The central figure of this work of fiction is the late Indian leader, Subash Chandra Bose. Over fifty years ago, one of the enduring human tragedies occurred when the Indian sub-continent was divided on religious lines. Nearly one and half million innocent people lost their lives during that partition. Even till today, one fifth of humanity, living in south Asia, continues to pay the price of that division. The book is set in a historical framework that covers the period 18 August 1945 to 30 November 1948. This historical framework is based on facts, and many of the players that move within this frame are real world figures. The forces at play in India and on the international stage during that period have not been invented. This gives the fictional story the effect of verisimilitude. But many conclusions and characters have been invented and their dialogue is often pure fiction.
The book attempts to answer two historical questions, which no Indian or British historian has yet attempted to explain satisfactorily. The first question is: why did Lord Wavell, the Viceroy, on 11 June 1945, abruptly call off the Simla talks when all the political parties favoured the creation of a united India? The second question arises from the British Cabinet’s statement that the transfer of power to Indians would take place by June 1948. Lord Louis Mountbatten as Viceroy, had insisted on this cut-off date when he went to confer with the Cabinet in London in May 1946. Why, then, on his return from London a fortnight later, did he then suddenly declare that the partition of India would take place with inexplicable haste on 15 August 1947, almost a year ahead of schedule?
The authors also raise a third hypothetical question, which is continually posed by millions of Indians and Pakistanis: What would have happened if Bose had lived? Would the partition of India have taken place? Would there have been a civil war?
Bose’s death in a plane crash, reported in August 1945, was mourned by millions of his admirers. The novel presumes and explains how he survives, why he remains in hiding, and how the news of his sudden return to Indian in early 1946 electrifies the nation. His transparent personal integrity, unswerving commitment to secularism and proclaimed passion for modernity cuts across caste, religious and linguistic barriers. Thus, Bose is able to attract millions, irrespective of their age and sex, to his side. Their support enables him to win Gandhiji.s approval, confront the internal forces, which want secession, and to defeat external powers that want to partition the country. After the departure of Lord Mountbatten, the last Viceroy of India, and Gandhi’s assassination, a bloody civil war takes place in which Bose plays the role of an Indian Abraham Lincoln. The death of Mr. M.A. Jinnah brings this war to a close.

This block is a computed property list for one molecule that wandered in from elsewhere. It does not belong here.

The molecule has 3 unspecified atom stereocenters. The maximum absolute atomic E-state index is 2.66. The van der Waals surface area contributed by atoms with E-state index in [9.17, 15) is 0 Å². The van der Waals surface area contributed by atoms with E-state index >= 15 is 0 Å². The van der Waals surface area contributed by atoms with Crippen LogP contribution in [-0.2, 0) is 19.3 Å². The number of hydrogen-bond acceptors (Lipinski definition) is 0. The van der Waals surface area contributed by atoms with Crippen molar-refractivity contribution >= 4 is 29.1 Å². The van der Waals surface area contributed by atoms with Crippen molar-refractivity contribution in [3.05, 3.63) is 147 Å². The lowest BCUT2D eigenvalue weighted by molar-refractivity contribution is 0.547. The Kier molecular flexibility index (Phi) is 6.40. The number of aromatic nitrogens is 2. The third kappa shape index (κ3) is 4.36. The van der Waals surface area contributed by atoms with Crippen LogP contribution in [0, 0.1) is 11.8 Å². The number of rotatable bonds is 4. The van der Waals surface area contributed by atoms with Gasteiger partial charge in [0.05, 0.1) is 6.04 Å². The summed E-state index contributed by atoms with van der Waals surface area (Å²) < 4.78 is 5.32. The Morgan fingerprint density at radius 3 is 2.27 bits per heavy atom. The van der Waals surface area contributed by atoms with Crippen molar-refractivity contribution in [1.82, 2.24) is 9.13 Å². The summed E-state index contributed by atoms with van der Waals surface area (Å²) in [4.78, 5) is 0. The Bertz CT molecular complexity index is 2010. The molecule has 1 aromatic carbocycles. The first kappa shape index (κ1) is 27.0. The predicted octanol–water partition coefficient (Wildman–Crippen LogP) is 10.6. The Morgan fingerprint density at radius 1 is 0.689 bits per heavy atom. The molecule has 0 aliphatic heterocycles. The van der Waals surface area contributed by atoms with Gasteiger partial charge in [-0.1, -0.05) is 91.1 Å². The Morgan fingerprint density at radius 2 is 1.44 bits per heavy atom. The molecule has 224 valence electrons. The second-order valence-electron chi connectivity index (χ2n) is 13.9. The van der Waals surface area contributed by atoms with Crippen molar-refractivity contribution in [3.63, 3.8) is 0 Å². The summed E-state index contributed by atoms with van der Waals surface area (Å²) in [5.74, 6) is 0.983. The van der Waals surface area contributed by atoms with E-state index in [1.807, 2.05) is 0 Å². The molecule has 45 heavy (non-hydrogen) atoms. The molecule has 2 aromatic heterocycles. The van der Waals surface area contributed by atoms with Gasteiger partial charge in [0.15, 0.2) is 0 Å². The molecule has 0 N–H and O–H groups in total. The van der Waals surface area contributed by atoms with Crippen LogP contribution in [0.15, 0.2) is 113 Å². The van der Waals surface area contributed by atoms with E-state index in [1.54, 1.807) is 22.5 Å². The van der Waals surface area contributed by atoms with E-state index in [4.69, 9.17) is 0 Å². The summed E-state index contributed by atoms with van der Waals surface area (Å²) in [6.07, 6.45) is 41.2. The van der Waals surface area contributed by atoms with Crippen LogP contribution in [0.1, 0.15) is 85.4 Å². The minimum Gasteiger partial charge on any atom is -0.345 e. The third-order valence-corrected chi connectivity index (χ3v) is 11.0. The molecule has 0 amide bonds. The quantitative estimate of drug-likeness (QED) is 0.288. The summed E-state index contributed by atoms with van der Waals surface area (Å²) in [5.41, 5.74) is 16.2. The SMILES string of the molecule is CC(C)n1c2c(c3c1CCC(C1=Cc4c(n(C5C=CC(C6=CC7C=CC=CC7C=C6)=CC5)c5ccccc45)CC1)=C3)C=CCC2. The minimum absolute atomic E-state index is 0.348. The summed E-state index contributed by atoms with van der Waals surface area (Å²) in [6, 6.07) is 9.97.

Lieutenant General Eric A. Vas
Born 1923. Died 2009
In his long career of 39 years, he founded army’ prestigious College of Combat. He retired as General Officer Commanding-in-Chief Eastern Army in 1981.After his retirement, he authored several books on Security, Insurgency, Terrorism, Military History and Travel. Books include Violence in Society: The Formative Years  Terrorism & Insurgency: A Challenge of Modernization  The Search for Security: Controlling Conflict & Terrorism  Without Baggage: A Personal Account of the J & K Operations 1947-1949, reprinted  Dragon Kingdom: Journeys Through Bhutan  Fools & Infantrymen: One View of History-1923-1993  Bose: A Biography, Lancer Publication , June 2005.
Colonel Anil A. Athale
Born in 1947 the author was a Research Fellow of United Services Institute, IDSA, President Kennedy centre. Formerly Joint director War studies division in ministry of Defense, after 22 years service in infantry, took to full time career as a military historian. He has authored official history of Sino Indian War 1962. He has
- Cover Page(p.navpoint-1)
- Title Page(p.navpoint-2)
- Chapter 1. Mission India(p.navpoint-6)
- Chapter 2. Japan Sues For Peace(p.navpoint-7)
- Chapter 3. A Death is Announced(p.navpoint-8)
- Chapter 4. Undecided About the Future(p.navpoint-9)
- Chapter 5. Refuge in Sumatra(p.navpoint-10)
- Chapter 6. Sumatra to Ceylon(p.navpoint-11)
- Chapter 7. Return to India(p.navpoint-12)
- Chapter 8. Admiral Lord Mountbatten Takes Over as Viceroy(p.navpoint-13)
- Chapter 9. Bose Moves To Bengal(p.navpoint-14)
- Chapter 10. The Gathering Storm(p.navpoint-15)
- Chapter 11. London Promises Dominion Status(p.navpoint-16)
- Chapter 12. Bose Takes Over as Prime Minister(p.navpoint-17)
- Chapter 13. Jinnah’s Unilateral Declaration of Independence(UDI)(p.navpoint-18)
- Chapter 14. Final Push for Victory(p.navpoint-19)